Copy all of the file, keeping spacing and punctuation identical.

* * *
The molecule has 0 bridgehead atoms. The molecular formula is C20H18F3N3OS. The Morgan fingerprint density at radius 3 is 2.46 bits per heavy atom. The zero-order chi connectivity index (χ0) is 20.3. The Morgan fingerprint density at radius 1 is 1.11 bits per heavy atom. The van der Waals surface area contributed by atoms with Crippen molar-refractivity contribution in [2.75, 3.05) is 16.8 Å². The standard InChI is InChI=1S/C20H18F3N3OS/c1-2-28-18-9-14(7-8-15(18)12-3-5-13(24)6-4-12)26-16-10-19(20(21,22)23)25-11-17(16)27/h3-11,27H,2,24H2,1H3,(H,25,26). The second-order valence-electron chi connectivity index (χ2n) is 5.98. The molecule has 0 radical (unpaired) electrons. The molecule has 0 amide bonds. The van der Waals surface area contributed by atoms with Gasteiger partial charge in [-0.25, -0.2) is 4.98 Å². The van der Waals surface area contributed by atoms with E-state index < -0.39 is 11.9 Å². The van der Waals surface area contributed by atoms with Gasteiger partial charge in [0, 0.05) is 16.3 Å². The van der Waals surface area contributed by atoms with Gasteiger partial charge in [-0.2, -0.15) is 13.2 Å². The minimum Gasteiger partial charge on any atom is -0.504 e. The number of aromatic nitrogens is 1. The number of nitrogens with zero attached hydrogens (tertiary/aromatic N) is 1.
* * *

The molecule has 0 bridgehead atoms. The molecular formula is C20H18F3N3OS. The Morgan fingerprint density at radius 3 is 2.46 bits per heavy atom. The zero-order chi connectivity index (χ0) is 20.3. The Morgan fingerprint density at radius 1 is 1.11 bits per heavy atom. The van der Waals surface area contributed by atoms with Crippen molar-refractivity contribution in [2.75, 3.05) is 16.8 Å². The standard InChI is InChI=1S/C20H18F3N3OS/c1-2-28-18-9-14(7-8-15(18)12-3-5-13(24)6-4-12)26-16-10-19(20(21,22)23)25-11-17(16)27/h3-11,27H,2,24H2,1H3,(H,25,26). The second-order valence-electron chi connectivity index (χ2n) is 5.98. The molecule has 0 radical (unpaired) electrons. The molecule has 0 amide bonds. The van der Waals surface area contributed by atoms with Gasteiger partial charge in [-0.25, -0.2) is 4.98 Å². The van der Waals surface area contributed by atoms with E-state index < -0.39 is 11.9 Å². The van der Waals surface area contributed by atoms with Gasteiger partial charge in [0, 0.05) is 16.3 Å². The van der Waals surface area contributed by atoms with Gasteiger partial charge in [-0.2, -0.15) is 13.2 Å². The minimum Gasteiger partial charge on any atom is -0.504 e. The number of aromatic nitrogens is 1. The number of nitrogens with zero attached hydrogens (tertiary/aromatic N) is 1.